The scene enacted, when at a solemn sacrifice these tribes took the oath of fealty to Rome and Augustus, is represented on the frieze of the Arch of Susa, and its inscription enumerates the tribes that formed the confederacy. A representative of each of the tribes is depicted as advancing to have his adhesion noted in the official document by the Roman official. To their chief-tain, Julius Cottius, the Emperor intrusted the building and policing of the great pass-roads, and the entire region was named, after him, the Cottian Alps. He was even given by Claudius the title of King and his district enlarged and placed in the class of allied states. Not until Cottius’ death under Nero was the region reannexed as a province and became an integral part of the empire.

The arch itself, memorial of this treaty, and in this way a unique monument, is a charming anomaly.

In design it is exquisite, with a spring and a delicacy that place it in the front rank, notwithstanding its simplicity. It produces almost the opposite aesthetic effect to that of the majestic, heavy arch of Aosta, which is to be described later. Its single, slender arcade, almost snowy white, has an ethereal brilliancy in this mountain solitude. It is more fortunate than the arch of Aosta in preserving the traces of its inscription giving the list of the tribes under the jurisdiction of Cottius who joined in his adhesion to Rome. This list of Alpine tribes is interesting to compare with the almost contemporary list of Alpine tribes given in the Augustan trophy of La Turbie, on the Riviera, where the tribes are those who fought and were subdued, not those who peacefully submitted. The arch originally sup-ported some statuary, in groups and single figures. It is conjectured that some fine Augustan statues—one of Drusus, perhaps—found near it and taken to Turin, may have belonged to them.

There is a surprising contradiction between the charm of the proportions and design and the crudity of the decorative work. The figures on the frieze are positively hideous in their doll-like malformation and lifelessness. One naturally thinks of similar puppets of stone and ivory carved by the post-Carlovingian craftsmen of the darkest century. There is an easy explanation. We know that it was the custom to do all the decorative work after the monument was erected, and in this case the design of a good Roman architect was perverted by the unskilled hands of some native carver, either the best local talent or brought across the Alpine passes from Gaul.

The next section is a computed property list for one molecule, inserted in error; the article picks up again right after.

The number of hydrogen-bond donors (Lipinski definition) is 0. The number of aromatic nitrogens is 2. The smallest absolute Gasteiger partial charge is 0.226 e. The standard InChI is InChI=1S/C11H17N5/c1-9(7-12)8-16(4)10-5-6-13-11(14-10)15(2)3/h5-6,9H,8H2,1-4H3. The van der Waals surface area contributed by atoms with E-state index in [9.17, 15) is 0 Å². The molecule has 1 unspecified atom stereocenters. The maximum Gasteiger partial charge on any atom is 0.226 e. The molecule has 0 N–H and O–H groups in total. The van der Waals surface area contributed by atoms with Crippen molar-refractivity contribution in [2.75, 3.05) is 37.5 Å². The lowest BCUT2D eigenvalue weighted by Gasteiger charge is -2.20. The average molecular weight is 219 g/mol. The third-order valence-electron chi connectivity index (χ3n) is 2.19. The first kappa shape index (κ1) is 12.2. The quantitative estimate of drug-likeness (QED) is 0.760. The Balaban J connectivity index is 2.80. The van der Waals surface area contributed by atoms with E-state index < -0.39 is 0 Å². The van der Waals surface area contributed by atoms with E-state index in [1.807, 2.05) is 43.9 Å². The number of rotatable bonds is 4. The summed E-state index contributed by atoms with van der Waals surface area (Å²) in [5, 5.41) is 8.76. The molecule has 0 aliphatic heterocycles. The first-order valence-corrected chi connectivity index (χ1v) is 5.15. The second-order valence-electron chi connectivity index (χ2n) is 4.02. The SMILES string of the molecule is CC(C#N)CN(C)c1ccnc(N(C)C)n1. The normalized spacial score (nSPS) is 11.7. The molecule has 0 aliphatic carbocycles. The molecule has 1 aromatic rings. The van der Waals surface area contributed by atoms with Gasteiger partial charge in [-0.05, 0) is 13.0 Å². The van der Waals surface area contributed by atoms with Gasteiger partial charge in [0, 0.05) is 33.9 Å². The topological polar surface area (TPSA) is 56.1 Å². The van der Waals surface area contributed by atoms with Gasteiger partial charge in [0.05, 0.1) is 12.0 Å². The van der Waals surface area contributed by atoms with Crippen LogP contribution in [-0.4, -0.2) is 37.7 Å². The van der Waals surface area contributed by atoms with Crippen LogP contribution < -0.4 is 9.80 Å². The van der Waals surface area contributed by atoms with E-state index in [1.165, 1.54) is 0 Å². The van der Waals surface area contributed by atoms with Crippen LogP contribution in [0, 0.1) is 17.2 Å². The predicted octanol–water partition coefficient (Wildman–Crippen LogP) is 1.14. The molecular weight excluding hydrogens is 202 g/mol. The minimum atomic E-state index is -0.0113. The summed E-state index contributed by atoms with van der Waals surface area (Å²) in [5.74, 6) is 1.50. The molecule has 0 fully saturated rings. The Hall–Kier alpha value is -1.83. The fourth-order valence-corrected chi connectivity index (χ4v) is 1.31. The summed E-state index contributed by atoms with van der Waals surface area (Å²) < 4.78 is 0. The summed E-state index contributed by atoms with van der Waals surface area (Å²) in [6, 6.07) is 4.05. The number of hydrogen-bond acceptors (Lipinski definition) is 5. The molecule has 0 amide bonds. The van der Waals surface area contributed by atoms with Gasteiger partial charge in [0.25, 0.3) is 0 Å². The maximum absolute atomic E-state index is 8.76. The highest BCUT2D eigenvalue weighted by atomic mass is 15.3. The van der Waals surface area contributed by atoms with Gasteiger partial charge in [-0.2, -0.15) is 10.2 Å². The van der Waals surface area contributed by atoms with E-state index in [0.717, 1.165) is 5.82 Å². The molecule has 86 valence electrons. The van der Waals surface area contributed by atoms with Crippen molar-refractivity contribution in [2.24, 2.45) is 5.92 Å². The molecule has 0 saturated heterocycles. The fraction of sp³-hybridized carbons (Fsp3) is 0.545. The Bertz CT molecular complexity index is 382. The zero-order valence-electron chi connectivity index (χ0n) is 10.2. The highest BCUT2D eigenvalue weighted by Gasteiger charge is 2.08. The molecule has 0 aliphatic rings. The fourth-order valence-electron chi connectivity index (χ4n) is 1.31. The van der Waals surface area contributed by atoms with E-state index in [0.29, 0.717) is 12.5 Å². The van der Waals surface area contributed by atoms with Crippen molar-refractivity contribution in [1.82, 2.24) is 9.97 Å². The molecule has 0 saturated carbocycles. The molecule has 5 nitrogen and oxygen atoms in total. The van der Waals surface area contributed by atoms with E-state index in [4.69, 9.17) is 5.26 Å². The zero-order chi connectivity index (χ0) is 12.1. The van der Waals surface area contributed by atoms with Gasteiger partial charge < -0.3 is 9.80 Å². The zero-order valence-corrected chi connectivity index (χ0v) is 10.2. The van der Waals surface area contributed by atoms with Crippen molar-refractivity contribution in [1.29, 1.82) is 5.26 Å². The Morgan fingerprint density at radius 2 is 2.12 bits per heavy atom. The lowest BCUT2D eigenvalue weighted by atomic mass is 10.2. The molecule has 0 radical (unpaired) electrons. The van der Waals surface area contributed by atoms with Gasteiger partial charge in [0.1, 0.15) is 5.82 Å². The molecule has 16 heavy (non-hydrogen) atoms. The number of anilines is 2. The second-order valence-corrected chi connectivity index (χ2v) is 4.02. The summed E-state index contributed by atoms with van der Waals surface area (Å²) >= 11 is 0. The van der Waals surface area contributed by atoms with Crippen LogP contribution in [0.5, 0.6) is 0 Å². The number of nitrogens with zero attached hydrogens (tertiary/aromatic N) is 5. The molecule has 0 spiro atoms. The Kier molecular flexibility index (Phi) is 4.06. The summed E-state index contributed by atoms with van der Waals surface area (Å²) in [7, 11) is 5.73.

Near the arch are two arcades—one wider than the other,—of plain masonry. They seem to me to have formed part of the fortifications; to be perhaps a gate in the Augustan walls, because the larger entrance for vehicles and the smaller one for pedestrians, was a peculiar arrangement which we find at Pompeii, but not later than Augustus. Another gate, quite imposing, with its round towers, belonged to the mediaeval walls.

Susa, therefore, was the Roman bulwark at the head of the valley. If we then pass down the old highway a distance of forty miles we reach the point where the Dora Riparia runs into the Po. Here, at the entrance of the great plain, we find the second unit in the duet, Turin, Colonia Julia Augusta Taurinorum, a great bulwark in case by any chance Susa should have been captured or boxed up; and also a base of supplies and military camp, colonized by veterans, from the legions disbanded when the close of the civil war made a reduction in the army necessary. The close relations between the two cities—Susa and Turin—at the beginning of their history, were proved very recently by the discovery in Turin of part of a large inscription from some public monument of the Augustan Turin, actually dedicated by Cottius himself, the prefect-king of the Cottian Alps, and by another member of his family.

This was but the westernmost unit in the scheme of Augustus for defensive and offensive operations in the north. The next, both geographically and historically, is the group Aosta (Augusta Praetoria) —Ivrea (Eporedia).